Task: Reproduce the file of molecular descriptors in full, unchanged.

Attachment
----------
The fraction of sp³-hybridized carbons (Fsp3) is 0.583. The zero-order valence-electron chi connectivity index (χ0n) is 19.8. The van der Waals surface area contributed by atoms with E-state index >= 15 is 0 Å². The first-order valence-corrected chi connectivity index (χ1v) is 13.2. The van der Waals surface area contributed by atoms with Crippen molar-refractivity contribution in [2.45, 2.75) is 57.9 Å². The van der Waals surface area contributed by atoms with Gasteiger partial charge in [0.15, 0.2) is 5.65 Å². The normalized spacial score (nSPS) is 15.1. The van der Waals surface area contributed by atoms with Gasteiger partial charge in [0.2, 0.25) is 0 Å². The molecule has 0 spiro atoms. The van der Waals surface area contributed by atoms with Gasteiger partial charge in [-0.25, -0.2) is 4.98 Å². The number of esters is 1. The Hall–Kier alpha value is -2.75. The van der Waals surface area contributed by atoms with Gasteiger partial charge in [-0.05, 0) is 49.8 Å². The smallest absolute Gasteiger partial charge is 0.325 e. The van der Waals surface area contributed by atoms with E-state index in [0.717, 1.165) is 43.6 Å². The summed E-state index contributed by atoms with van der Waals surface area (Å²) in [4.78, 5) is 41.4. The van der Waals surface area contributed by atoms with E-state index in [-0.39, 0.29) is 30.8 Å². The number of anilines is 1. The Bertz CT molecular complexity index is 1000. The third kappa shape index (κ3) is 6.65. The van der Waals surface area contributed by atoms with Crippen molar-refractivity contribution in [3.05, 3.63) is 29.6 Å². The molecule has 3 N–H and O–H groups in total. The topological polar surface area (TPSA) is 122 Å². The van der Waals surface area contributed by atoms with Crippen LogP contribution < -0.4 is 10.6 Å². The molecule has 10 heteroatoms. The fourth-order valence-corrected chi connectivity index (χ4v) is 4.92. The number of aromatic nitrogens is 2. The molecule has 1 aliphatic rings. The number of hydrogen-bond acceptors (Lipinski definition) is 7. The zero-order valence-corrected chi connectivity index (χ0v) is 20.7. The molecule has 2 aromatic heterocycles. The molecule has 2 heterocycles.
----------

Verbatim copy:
The fraction of sp³-hybridized carbons (Fsp3) is 0.583. The zero-order valence-electron chi connectivity index (χ0n) is 19.8. The van der Waals surface area contributed by atoms with E-state index >= 15 is 0 Å². The first-order valence-corrected chi connectivity index (χ1v) is 13.2. The van der Waals surface area contributed by atoms with Crippen molar-refractivity contribution in [2.45, 2.75) is 57.9 Å². The van der Waals surface area contributed by atoms with Gasteiger partial charge in [0.15, 0.2) is 5.65 Å². The normalized spacial score (nSPS) is 15.1. The van der Waals surface area contributed by atoms with Gasteiger partial charge in [0.2, 0.25) is 0 Å². The molecule has 0 spiro atoms. The van der Waals surface area contributed by atoms with Gasteiger partial charge in [-0.25, -0.2) is 4.98 Å². The number of esters is 1. The Hall–Kier alpha value is -2.75. The van der Waals surface area contributed by atoms with Gasteiger partial charge in [-0.05, 0) is 49.8 Å². The smallest absolute Gasteiger partial charge is 0.325 e. The van der Waals surface area contributed by atoms with E-state index in [0.717, 1.165) is 43.6 Å². The summed E-state index contributed by atoms with van der Waals surface area (Å²) in [4.78, 5) is 41.4. The van der Waals surface area contributed by atoms with E-state index in [-0.39, 0.29) is 30.8 Å². The number of anilines is 1. The Bertz CT molecular complexity index is 1000. The third kappa shape index (κ3) is 6.65. The van der Waals surface area contributed by atoms with Crippen molar-refractivity contribution in [3.05, 3.63) is 29.6 Å². The molecule has 3 N–H and O–H groups in total. The topological polar surface area (TPSA) is 122 Å². The van der Waals surface area contributed by atoms with Crippen LogP contribution < -0.4 is 10.6 Å². The molecule has 10 heteroatoms. The fourth-order valence-corrected chi connectivity index (χ4v) is 4.92. The number of aromatic nitrogens is 2. The molecule has 1 aliphatic rings. The number of hydrogen-bond acceptors (Lipinski definition) is 7. The zero-order valence-corrected chi connectivity index (χ0v) is 20.7. The molecule has 2 aromatic heterocycles. The molecule has 2 heterocycles.